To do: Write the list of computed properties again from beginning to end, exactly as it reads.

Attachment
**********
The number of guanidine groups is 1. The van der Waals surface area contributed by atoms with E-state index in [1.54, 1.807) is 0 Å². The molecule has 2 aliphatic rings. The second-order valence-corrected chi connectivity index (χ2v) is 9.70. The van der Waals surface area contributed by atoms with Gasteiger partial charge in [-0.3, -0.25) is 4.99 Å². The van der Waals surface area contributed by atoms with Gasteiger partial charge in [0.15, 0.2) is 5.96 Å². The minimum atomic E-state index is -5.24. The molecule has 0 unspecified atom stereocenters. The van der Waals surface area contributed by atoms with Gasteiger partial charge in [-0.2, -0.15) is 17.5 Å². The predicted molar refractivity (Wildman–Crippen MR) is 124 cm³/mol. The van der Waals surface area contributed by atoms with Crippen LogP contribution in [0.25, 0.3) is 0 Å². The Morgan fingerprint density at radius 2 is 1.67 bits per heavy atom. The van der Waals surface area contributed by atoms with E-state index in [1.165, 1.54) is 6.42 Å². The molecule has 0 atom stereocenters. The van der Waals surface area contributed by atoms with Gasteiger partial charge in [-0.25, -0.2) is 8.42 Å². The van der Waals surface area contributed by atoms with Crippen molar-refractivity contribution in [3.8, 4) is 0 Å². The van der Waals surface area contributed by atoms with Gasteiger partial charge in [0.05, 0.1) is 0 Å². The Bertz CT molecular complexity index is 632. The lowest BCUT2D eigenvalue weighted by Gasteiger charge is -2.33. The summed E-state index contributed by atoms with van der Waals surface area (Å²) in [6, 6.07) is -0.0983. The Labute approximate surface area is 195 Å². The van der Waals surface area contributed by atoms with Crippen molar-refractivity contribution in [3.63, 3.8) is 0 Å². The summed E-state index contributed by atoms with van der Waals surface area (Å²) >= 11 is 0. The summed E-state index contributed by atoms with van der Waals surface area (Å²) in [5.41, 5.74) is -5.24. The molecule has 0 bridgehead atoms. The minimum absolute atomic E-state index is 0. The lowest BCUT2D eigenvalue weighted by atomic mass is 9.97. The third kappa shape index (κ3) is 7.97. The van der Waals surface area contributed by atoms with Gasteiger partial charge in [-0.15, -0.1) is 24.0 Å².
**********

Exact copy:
The number of guanidine groups is 1. The van der Waals surface area contributed by atoms with E-state index in [1.54, 1.807) is 0 Å². The molecule has 2 aliphatic rings. The second-order valence-corrected chi connectivity index (χ2v) is 9.70. The van der Waals surface area contributed by atoms with Gasteiger partial charge in [-0.3, -0.25) is 4.99 Å². The van der Waals surface area contributed by atoms with Gasteiger partial charge in [0.15, 0.2) is 5.96 Å². The minimum atomic E-state index is -5.24. The molecule has 0 unspecified atom stereocenters. The van der Waals surface area contributed by atoms with Gasteiger partial charge in [-0.2, -0.15) is 17.5 Å². The predicted molar refractivity (Wildman–Crippen MR) is 124 cm³/mol. The van der Waals surface area contributed by atoms with Crippen LogP contribution in [0.25, 0.3) is 0 Å². The Morgan fingerprint density at radius 2 is 1.67 bits per heavy atom. The van der Waals surface area contributed by atoms with E-state index in [1.165, 1.54) is 6.42 Å². The molecule has 0 atom stereocenters. The van der Waals surface area contributed by atoms with Gasteiger partial charge in [-0.25, -0.2) is 8.42 Å². The van der Waals surface area contributed by atoms with Crippen molar-refractivity contribution in [3.8, 4) is 0 Å². The van der Waals surface area contributed by atoms with Gasteiger partial charge in [0.05, 0.1) is 0 Å². The Bertz CT molecular complexity index is 632. The lowest BCUT2D eigenvalue weighted by Gasteiger charge is -2.33. The summed E-state index contributed by atoms with van der Waals surface area (Å²) in [6, 6.07) is -0.0983. The Labute approximate surface area is 195 Å². The van der Waals surface area contributed by atoms with Crippen molar-refractivity contribution in [3.63, 3.8) is 0 Å². The summed E-state index contributed by atoms with van der Waals surface area (Å²) >= 11 is 0. The summed E-state index contributed by atoms with van der Waals surface area (Å²) in [5.41, 5.74) is -5.24. The molecule has 0 bridgehead atoms. The minimum absolute atomic E-state index is 0. The lowest BCUT2D eigenvalue weighted by atomic mass is 9.97. The third kappa shape index (κ3) is 7.97. The van der Waals surface area contributed by atoms with Gasteiger partial charge in [-0.15, -0.1) is 24.0 Å².